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Determining the collision point for a "laser beam"

Topics: User Forum
Jan 5, 2009 at 2:15 PM
First off, thanks for an amazing library. I managed to knock up a pretty impressive prototype of my game in less than a day, thanks to Farseer's ease of use!

In my game, I'm now trying to implement a laser beam, fired from the player's ship. In order to do this, I need to calculate the point at which the beam would first hit an object in the world, in order to draw a line from the front of the ship to this point.

I tried to do this by creating an invisible Geom, a long thin rectangle coming out of the front of the ship. I then get every contact from the collisions that occur on that rectangle each frame, and I pick the closest one to the ship. I was hoping that would give me the point at which the rectangle first "hits" any other geometry in the world.

What it actually seems to give me is a point at the very end of the rectangle, which could very well be inside other geometries. Is there a way to find out the information I need, i.e. the point at which a laser beam fired from the front of the ship would first hit an object?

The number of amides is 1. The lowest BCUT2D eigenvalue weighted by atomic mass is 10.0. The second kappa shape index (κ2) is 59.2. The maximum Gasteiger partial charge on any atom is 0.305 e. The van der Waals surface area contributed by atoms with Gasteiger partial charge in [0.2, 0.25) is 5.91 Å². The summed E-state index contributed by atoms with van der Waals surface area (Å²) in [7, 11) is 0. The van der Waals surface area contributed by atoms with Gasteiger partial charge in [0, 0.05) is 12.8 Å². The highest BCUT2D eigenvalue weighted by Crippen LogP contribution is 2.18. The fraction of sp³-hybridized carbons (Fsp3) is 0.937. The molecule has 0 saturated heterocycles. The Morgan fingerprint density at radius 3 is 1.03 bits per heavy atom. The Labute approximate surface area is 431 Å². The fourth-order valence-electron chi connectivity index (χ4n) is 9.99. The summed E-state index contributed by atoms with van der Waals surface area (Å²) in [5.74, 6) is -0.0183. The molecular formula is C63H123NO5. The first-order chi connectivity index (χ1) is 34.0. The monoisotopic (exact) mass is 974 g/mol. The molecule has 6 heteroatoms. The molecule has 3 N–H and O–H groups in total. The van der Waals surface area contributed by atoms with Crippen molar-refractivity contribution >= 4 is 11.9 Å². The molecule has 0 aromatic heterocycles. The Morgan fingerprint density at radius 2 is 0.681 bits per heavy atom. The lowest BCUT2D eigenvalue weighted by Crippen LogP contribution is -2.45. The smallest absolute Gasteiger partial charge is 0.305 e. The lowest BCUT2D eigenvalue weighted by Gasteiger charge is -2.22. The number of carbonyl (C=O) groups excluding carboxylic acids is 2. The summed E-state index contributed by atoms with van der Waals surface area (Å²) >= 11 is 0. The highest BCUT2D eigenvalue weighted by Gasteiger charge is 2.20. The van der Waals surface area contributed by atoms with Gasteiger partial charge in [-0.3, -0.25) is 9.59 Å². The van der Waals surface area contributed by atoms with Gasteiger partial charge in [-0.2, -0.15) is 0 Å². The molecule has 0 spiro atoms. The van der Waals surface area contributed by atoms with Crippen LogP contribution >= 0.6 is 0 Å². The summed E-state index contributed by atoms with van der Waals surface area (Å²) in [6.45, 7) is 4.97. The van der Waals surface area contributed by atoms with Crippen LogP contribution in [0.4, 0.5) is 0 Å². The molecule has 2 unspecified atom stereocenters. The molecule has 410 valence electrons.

Jan 5, 2009 at 9:02 PM
I do not know all the details, so what I will say might not apply. A simple workaround to achieve about the same effect is to draw a line between the centers of the two objects and make the line draw below the objects using the z-index or something similar. This way the line will appear to hit the border of the object. Hope this works for you. 

Regarding the neareast point of a complex object relative to a certain point, I am facing the same issue, hope someone can come with some hints.
Jan 5, 2009 at 9:56 PM
Edited Jan 5, 2009 at 10:27 PM
What you both need is probably ray casting (info here - Edit: Called raycast on most physics forums if I'm not mistaken.). I hope we can get something like ray casting into Farseer Physics in the near future.
Jan 6, 2009 at 12:15 AM
Thanks for the pointers, I guessed that ray casting was the way to go, but I hoped there would be an easier way than implementing it myself. Using Farseer has made me lazy - it makes development so easy that I'm not used to doing any of the work myself.  :)

As it happens, I did find a workaround that's done the trick for now. I've created my rectangular Geom (as described above) but as a poly with loads of vertices (one every few pixels), so there's plenty of places for collisions to happen. I'm sure this is a terribly inefficient way of going about it, and maybe it'll come back to haunt me as the game levels get more complex, but for now the performance seems perfectly acceptable.

Thanks again for all the work you've put into Farseer, it's an absolute godsend!